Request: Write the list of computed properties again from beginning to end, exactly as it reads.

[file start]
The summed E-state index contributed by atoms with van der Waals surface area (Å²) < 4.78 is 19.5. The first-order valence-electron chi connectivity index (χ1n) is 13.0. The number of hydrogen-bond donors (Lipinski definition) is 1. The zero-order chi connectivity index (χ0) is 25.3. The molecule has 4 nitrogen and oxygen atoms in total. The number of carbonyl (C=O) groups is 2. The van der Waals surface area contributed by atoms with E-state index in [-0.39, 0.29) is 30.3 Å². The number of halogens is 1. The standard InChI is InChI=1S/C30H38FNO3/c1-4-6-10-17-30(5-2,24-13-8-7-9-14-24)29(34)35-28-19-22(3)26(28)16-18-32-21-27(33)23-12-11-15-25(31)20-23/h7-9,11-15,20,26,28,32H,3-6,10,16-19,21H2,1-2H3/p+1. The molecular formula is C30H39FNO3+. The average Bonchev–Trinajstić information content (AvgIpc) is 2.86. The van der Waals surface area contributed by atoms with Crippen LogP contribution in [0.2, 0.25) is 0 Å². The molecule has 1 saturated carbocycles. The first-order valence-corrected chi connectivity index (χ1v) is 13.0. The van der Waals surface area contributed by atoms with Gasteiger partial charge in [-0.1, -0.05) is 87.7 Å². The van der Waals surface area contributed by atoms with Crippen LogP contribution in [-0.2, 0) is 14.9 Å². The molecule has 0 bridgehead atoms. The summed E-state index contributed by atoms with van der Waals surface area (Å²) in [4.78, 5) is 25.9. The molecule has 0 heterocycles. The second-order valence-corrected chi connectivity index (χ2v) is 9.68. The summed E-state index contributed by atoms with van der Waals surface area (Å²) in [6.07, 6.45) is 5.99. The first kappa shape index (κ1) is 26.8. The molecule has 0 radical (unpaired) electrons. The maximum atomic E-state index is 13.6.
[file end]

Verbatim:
The summed E-state index contributed by atoms with van der Waals surface area (Å²) < 4.78 is 19.5. The first-order valence-electron chi connectivity index (χ1n) is 13.0. The number of hydrogen-bond donors (Lipinski definition) is 1. The zero-order chi connectivity index (χ0) is 25.3. The molecule has 4 nitrogen and oxygen atoms in total. The number of carbonyl (C=O) groups is 2. The van der Waals surface area contributed by atoms with E-state index in [-0.39, 0.29) is 30.3 Å². The number of halogens is 1. The standard InChI is InChI=1S/C30H38FNO3/c1-4-6-10-17-30(5-2,24-13-8-7-9-14-24)29(34)35-28-19-22(3)26(28)16-18-32-21-27(33)23-12-11-15-25(31)20-23/h7-9,11-15,20,26,28,32H,3-6,10,16-19,21H2,1-2H3/p+1. The molecular formula is C30H39FNO3+. The average Bonchev–Trinajstić information content (AvgIpc) is 2.86. The van der Waals surface area contributed by atoms with Crippen LogP contribution in [0.2, 0.25) is 0 Å². The molecule has 1 saturated carbocycles. The first-order valence-corrected chi connectivity index (χ1v) is 13.0. The van der Waals surface area contributed by atoms with Gasteiger partial charge in [-0.1, -0.05) is 87.7 Å². The van der Waals surface area contributed by atoms with Crippen LogP contribution in [-0.2, 0) is 14.9 Å². The molecule has 0 bridgehead atoms. The summed E-state index contributed by atoms with van der Waals surface area (Å²) in [4.78, 5) is 25.9. The molecule has 0 heterocycles. The second-order valence-corrected chi connectivity index (χ2v) is 9.68. The summed E-state index contributed by atoms with van der Waals surface area (Å²) in [6.07, 6.45) is 5.99. The first kappa shape index (κ1) is 26.8. The molecule has 0 radical (unpaired) electrons. The maximum atomic E-state index is 13.6.